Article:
As a Board member, I have had to pull parents from the field (game, practice, etc.) and have written letters to them telling them that they are no longer welcome on the field for any reason for X period of time. I have also told them that we will have the police forcibly remove them if needed.  Only had to have the police come once.

I honestly do not have faith in our BOD to provide necessary oversight which is one of the reasons I am considering this.  I am not asking the player to control their parent with this. 

The parent attitude is I am only concerned about my kid, I don't give a damn about the team, my baby should be the star... so now if they know their baby, that they would do anything for, will have to sit if they act a certain way, the hope is they will not do it then.  If they would do anything... why not make the thing they be acting like a decent human being. 


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bigshel
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Even if parents are ruining the experience for all the kids with their behavior?

We had just that happen at a game this year. Our org has a zero tolerance policy for the adults, as well as the kids (which they must sign before their kid takes the field in August). Parent was banned from practices as well as games for the remainder of the season.

In talking to family members, this parent has ruined other activities for the kid in the past. The parent is too self-absorbed to see the effect she was having on the kid's experiences. That's the main reason for not punishing the kid. That and the fact that the parent can say the org was at fault, since we "took it out on the kid". Kid road to games/practices with his cousin (who was also on our team) and finished the season. If you really enforce a zero tolerance policy, it can be an effective deterrent.

IF you REALLY enforce it.


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SingleWingGoombah
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Example?

—Dave

A player broke out in the open field for a sure touchdown, but decided to Deion Sanders his way in to the endzone from about the 11 and got caught from behind.  Coach was mad, and was addressing what happened during the post game talk.  Dad goes ballistic, cause he did not think his son was hot dogging it (he was definitely) in front of the kids.  After they break their post game, he goes after the coach, threatening, trying to get him to fight, stuff like that.  This was done in front of one of our other teams who was weighing in.  Coach gets him away from kids.  And the dad is trying to get him to fight out in the parking lot now.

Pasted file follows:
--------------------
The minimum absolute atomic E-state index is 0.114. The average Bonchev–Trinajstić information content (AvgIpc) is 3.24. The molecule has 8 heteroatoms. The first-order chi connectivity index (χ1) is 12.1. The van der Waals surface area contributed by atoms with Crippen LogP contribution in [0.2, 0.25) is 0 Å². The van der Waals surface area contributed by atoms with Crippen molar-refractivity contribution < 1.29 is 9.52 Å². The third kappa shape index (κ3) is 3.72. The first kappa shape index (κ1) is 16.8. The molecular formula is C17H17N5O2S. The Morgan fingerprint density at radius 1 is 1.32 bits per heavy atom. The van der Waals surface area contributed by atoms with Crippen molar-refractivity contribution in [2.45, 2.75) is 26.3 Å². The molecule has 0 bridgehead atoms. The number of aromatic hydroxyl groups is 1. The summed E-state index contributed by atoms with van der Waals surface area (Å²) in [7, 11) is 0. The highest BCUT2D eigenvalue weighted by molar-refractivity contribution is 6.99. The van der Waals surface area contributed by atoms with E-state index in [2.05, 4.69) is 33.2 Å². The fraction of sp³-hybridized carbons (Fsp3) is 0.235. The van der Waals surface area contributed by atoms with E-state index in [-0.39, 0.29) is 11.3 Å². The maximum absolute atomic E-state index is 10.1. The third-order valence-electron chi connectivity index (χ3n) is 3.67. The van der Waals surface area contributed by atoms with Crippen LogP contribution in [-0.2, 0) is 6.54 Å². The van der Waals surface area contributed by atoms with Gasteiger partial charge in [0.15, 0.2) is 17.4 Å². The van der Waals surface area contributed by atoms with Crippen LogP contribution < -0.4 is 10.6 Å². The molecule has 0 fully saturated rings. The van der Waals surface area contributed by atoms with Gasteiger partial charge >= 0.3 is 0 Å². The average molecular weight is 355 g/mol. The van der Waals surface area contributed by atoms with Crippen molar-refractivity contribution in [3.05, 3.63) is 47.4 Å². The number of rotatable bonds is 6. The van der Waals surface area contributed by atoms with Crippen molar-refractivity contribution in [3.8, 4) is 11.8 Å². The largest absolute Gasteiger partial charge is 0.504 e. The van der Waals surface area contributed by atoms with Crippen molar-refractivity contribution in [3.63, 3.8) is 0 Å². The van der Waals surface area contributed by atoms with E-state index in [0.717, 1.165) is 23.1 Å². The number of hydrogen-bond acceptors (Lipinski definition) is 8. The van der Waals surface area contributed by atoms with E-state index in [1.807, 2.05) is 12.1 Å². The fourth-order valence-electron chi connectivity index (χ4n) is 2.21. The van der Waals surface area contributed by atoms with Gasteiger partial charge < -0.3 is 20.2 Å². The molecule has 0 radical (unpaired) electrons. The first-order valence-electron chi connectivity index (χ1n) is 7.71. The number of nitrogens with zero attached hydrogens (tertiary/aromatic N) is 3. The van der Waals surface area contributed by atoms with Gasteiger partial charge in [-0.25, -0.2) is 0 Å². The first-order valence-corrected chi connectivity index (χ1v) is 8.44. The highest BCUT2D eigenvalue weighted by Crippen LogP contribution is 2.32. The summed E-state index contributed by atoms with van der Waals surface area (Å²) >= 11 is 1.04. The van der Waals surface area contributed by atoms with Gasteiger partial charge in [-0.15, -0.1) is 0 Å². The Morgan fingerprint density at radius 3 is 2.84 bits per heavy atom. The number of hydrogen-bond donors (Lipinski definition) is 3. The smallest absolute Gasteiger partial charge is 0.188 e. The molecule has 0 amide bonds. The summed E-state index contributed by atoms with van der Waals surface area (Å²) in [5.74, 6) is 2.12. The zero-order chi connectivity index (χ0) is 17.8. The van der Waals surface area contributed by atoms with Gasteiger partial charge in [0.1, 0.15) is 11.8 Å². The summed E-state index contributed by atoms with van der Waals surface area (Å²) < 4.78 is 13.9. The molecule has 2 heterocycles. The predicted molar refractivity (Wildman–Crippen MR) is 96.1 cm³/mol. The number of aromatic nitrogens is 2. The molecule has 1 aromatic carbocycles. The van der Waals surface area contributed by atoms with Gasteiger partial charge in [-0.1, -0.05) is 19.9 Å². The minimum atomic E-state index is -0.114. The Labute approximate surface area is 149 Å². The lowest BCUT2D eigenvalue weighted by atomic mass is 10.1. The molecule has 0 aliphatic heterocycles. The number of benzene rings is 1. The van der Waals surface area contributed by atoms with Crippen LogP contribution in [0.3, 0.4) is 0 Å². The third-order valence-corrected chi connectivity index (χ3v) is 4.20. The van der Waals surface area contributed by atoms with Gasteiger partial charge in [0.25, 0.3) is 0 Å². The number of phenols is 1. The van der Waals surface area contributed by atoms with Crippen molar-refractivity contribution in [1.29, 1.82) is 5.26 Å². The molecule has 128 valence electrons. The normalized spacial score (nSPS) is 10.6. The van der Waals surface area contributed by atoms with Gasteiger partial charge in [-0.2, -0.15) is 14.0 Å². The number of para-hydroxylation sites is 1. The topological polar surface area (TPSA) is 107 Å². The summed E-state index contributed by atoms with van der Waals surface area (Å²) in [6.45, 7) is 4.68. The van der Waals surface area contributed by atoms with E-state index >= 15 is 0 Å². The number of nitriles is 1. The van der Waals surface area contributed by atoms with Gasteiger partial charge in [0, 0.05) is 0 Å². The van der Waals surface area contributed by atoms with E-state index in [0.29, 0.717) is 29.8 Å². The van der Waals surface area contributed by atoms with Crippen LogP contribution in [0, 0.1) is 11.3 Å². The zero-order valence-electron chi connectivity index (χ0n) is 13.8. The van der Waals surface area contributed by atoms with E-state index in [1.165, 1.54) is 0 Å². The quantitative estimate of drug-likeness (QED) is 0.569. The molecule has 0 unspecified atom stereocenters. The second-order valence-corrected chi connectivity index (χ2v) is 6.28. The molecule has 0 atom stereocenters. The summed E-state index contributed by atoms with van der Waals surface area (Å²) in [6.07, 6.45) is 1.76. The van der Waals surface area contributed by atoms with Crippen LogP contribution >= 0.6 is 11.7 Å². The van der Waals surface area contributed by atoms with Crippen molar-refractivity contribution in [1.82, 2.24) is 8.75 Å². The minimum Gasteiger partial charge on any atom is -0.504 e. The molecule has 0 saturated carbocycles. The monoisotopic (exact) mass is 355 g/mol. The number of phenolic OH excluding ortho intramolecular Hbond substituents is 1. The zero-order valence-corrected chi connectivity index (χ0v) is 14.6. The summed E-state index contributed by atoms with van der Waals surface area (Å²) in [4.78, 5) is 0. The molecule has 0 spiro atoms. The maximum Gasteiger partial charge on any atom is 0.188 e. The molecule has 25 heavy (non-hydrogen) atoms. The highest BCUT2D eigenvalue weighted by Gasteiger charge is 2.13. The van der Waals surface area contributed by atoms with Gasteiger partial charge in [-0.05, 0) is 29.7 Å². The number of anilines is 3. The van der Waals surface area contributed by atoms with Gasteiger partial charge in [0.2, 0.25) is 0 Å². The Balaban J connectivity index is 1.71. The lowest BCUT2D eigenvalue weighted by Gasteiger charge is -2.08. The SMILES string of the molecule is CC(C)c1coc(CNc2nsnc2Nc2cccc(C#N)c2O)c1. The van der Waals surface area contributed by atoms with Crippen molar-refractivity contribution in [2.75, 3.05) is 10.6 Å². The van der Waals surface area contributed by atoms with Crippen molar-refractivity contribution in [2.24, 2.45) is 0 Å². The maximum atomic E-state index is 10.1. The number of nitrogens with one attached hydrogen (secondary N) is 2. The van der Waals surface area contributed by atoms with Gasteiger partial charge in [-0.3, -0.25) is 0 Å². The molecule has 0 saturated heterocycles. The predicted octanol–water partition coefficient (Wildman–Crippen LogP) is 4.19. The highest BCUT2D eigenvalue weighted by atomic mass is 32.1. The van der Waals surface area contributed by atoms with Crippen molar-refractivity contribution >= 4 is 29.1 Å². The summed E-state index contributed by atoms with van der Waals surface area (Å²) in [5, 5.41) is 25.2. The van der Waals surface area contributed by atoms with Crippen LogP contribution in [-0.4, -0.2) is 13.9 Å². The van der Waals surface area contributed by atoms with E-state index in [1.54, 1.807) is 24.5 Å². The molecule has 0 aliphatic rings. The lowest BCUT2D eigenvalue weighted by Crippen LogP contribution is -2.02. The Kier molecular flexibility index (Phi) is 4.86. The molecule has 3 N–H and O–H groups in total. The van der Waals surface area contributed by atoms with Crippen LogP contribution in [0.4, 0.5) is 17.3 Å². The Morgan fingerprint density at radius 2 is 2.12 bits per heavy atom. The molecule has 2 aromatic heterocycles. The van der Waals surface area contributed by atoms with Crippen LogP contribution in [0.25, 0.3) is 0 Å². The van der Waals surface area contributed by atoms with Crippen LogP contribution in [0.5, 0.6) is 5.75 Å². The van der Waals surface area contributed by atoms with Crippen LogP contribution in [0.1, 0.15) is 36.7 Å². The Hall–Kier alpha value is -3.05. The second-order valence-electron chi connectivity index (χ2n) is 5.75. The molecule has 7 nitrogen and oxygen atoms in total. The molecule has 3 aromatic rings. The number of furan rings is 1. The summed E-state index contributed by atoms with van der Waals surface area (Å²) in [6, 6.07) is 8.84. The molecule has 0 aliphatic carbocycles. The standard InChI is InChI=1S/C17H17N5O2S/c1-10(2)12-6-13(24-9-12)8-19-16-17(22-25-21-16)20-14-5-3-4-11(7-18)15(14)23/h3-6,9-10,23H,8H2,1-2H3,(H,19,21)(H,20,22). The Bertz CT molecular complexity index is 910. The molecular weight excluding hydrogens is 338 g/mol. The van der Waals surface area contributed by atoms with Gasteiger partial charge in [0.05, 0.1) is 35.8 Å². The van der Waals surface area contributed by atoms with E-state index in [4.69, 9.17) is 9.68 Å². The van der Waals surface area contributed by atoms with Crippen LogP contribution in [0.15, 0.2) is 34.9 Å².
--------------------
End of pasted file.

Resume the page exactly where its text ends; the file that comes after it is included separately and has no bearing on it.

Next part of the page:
As an aside, and this is a whole other issue, this dad is a BOD member, is still a BOD member (as is the wife) and his kid is one of the ones moving up to the level I coach that could possibly be on my team.  But that aside kind of explains why I have no faith in BOD oversight. 


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SingleWingGoombah
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Topic starter  

We had just that happen at a game this year. Our org has a zero tolerance policy for the adults, as well as the kids (which they must sign before their kid takes the field in August). Parent was banned from practices as well as games for the remainder of the season.

In talking to family members, this parent has ruined other activities for the kid in the past. The parent is too self-absorbed to see the effect she was having on the kid's experiences. That's the main reason for not punishing the kid. That and the fact that the parent can say the org was at fault, since we "took it out on the kid". Kid road to games/practices with his cousin (who was also on our team) and finished the season. If you really enforce a zero tolerance policy, it can be an effective deterrent.

IF you REALLY enforce it.

I don't have faith in our org to really enforce it.  But I would have faith in myself to enforce things for my team 🙂